China industry ordered to cut CO2 intensity by 18 percent by '15
BEIJING (Reuters) - China's industrial firms will be forced to cut their carbon and energy intensity levels by as much as 18 percent over the next five years, according to mandatory targets announced on Monday.
The target was higher than first planned, with industries originally expected to cut CO2 and energy intensity -- the amount per unit of industrial added value -- by 16 percent over 2011-2015, the official Xinhua news agency said, citing the Ministry of Industry and Information Technology.
For this year alone, Chinese industry will have to cut carbon and energy intensity levels by more than 4 percent, Xinhua said.
Industrial sectors will also be forced to slash water use by 30 percent by the end of 2015, and must also raise solid waste recycling rates to around 72 percent over the period.
China, the world's biggest producer of climate-changing greenhouse gases, has pledged to cut carbon produced per unit of GDP by 17 percent by the end of 2015, with energy intensity also slated to fall 16 percent.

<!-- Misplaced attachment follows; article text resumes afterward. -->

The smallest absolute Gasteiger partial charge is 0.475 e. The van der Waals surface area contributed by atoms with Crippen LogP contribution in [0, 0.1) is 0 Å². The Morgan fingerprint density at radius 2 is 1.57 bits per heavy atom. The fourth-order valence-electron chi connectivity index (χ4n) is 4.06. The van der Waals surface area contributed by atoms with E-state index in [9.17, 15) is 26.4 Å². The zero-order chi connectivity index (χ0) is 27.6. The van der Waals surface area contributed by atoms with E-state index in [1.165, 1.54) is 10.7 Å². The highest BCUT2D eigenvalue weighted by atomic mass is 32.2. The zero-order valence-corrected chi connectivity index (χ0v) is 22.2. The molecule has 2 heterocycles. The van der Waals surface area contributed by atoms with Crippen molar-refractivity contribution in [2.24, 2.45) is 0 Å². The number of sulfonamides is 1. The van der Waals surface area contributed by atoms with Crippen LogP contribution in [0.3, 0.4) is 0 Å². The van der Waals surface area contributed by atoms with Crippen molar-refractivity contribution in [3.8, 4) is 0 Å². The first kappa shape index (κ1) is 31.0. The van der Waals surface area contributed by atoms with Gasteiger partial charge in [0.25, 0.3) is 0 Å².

Much of the burden will be placed on energy-guzzling industrial enterprises like power plants, steel mills, aluminum smelters and cement factories.
The country has made a commitment to explore the use of "market mechanisms" in its efforts to reduce greenhouse gas and pollutant emissions, and experts have suggested that mandatory targets for big industrial firms could be the first step in the establishment of pilot sector cap-and-trade schemes.
China's beleaguered steel sector, the world's biggest, is expected to bear the brunt of the new targets, with smaller industry players complaining that environmental compliance costs have severely eroded their already thin margins.
Hundreds of small mills were forced to shut down in the second half of last year after their power supplies were cut in order to meet 2006-2010 energy efficiency targets.
National Development and Reform Commission chairman Zhang Ping said earlier this month that the enforced blackouts were a mistake and would not be repeated.
(Reporting by David Stanway; Editing by Ken Wills)
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